Denali Highway was an experience it is over 100 miles long with only 25 miles with a tarmac surface the rest is rough track. Driving Nessie on this road was both challenging and tiring but Phil did a great job. We unfortunately did not see any bears but we did spot caribou and moose in the wild. We also camped in the wilderness which was a great experience.
Denali National Park was a beautiful national park we also visited and once again saw more of Alsaka’s wildlife along the Savage River. This included a marmont, ptarmigan, wild grouse and a coyote. Once again I was amazed at the family’s knowledge about the wildlife we saw.
We are now heading for Anchorage as my trip draws to an end and what an inspirational trip it has been, the McKenzie family have allowed me to join them for a short time on what is an evolving journey in which destinations are only a small part of the world they are living in. They have found great happiness in all they have done and I thank them greatly for having given me the chance to be a part of this fascinating exploration into the unknown.
PS – If you have not yet made a donation to the Devon Air Ambulance which is the fund raising element of this trip, I would encourage you to do so. This is a way you can recognise the achievements of the family and celebrate their success to date !!
Friday, August 21, 2009 9:20:59 AM (GMT Daylight Time, UTC+01:00) Alaska
Sunday, August 09, 2009
Watson Lake and up.......in pictures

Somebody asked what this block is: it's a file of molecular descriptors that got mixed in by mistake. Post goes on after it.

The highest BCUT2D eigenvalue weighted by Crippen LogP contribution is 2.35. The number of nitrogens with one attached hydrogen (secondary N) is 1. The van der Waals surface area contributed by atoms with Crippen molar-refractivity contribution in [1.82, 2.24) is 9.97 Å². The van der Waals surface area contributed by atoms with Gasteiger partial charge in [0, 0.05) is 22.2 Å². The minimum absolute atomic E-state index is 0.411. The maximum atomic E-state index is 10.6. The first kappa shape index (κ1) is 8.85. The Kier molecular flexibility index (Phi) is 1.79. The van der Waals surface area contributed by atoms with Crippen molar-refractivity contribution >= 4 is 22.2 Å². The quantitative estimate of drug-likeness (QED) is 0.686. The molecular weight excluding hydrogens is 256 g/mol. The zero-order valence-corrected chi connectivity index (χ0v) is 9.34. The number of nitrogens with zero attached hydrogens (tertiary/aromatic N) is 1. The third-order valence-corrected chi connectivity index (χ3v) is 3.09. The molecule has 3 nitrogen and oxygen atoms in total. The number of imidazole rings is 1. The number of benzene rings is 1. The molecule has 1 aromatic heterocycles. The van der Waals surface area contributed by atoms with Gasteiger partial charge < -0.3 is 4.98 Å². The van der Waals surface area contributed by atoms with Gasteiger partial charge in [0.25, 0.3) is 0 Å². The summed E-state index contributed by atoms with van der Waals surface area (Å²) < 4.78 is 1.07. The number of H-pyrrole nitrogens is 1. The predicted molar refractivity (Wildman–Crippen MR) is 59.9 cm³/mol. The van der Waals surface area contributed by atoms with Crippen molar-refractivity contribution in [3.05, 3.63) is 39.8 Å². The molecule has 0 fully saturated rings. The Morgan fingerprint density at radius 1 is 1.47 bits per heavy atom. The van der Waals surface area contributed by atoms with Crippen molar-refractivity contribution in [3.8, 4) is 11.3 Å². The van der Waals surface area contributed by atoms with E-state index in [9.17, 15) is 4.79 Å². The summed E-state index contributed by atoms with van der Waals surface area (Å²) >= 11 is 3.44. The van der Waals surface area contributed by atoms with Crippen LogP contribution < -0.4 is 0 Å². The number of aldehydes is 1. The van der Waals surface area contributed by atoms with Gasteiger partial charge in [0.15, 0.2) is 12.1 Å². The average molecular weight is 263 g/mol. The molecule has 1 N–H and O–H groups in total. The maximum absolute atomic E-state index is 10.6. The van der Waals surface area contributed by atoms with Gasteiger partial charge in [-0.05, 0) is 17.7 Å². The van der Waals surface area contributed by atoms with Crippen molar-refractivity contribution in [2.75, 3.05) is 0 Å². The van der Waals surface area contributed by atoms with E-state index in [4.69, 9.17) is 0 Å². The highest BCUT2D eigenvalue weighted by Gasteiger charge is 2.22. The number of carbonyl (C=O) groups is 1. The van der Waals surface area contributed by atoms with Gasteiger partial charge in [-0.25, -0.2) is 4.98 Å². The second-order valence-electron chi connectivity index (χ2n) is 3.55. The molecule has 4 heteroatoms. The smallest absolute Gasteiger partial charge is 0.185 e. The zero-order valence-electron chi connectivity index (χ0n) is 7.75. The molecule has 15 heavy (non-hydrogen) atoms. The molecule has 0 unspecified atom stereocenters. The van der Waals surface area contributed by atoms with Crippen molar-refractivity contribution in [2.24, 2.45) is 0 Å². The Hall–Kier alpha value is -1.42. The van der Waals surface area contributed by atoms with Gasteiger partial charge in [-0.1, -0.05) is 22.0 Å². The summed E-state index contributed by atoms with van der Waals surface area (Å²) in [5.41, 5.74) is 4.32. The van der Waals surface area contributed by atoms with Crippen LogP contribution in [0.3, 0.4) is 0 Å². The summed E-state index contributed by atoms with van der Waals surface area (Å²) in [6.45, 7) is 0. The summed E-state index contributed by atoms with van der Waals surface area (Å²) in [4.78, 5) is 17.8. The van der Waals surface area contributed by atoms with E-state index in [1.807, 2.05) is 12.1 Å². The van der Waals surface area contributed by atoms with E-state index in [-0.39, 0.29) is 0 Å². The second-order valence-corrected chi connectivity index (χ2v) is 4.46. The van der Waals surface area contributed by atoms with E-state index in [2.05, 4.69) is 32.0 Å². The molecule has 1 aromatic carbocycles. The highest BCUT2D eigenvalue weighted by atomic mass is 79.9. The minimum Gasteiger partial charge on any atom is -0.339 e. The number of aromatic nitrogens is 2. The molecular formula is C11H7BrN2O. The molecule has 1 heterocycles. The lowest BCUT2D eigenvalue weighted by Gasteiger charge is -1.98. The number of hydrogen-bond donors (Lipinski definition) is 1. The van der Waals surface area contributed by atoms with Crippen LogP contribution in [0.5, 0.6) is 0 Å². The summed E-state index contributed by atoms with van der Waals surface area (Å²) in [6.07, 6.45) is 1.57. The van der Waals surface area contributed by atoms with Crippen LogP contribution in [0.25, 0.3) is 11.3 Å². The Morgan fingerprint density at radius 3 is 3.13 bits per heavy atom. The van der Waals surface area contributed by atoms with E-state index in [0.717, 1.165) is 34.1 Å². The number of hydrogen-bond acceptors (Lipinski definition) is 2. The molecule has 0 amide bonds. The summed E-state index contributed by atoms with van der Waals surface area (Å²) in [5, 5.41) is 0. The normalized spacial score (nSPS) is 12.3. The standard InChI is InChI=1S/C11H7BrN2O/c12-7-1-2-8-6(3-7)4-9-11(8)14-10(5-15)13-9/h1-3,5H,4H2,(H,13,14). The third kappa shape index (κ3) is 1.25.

Sunday, August 09, 2009 9:47:49 PM (GMT Daylight Time, UTC+01:00) Alaska
Watson Lake and up.......
Upon leaving Watson Lake, everyone was suffering from a lack of sleep – due to those darn mosquitoes.....the bites down by the river side on our way to see the bison took us all by surprise.....and we sure have learnt our lesson from that experience!
Driving through Yukon, we found the Continental Divide Lodge and decided to call it a day......we got a warm welcome there and gave Nessie a well deserved bath! We enjoyed a tasty meal in the restaurant, as a treat, and were then all asleep by 9.30pm!
Leaving the Continental Divide, we all felt much brighter having slept well and we enjoyed the beautiful colours of the flowers and the back drop scenery as we drove towards Whitehorse. We saw a big fire on the other side of the Swan River to us. We are not sure if it was controlled or wild, but at least the temperature was not too high and it was not too windy. At Whitehorse, we stopped to talk to Julie as her bike had a BRITISH number plate! It was strange to see and she explained that 17 of them were on a tour from Alaska right down to South America (Patagonia). One of the group was from Devon and also fundraising for the Devon Air Ambulance – as we are. So it really is a small world... We wish them all luck in their adventures! We set up camp at the Hi Country RV Park and enjoyed meeting Roef and Ina from Germany. They have also shipped their own Mercedes Camper over to the States and have given us the details of different options to consider for our return journey, later on this year. Following more sightings of the majestic Bald Headed Eagle along the Alaska Highway, we arrived at Cottonwood RV Park. We were interested to learn that the council run site just a little further along this road had been closed the day before – due to the presence of Grizzly Bears! A little unusual with us coming from England and all!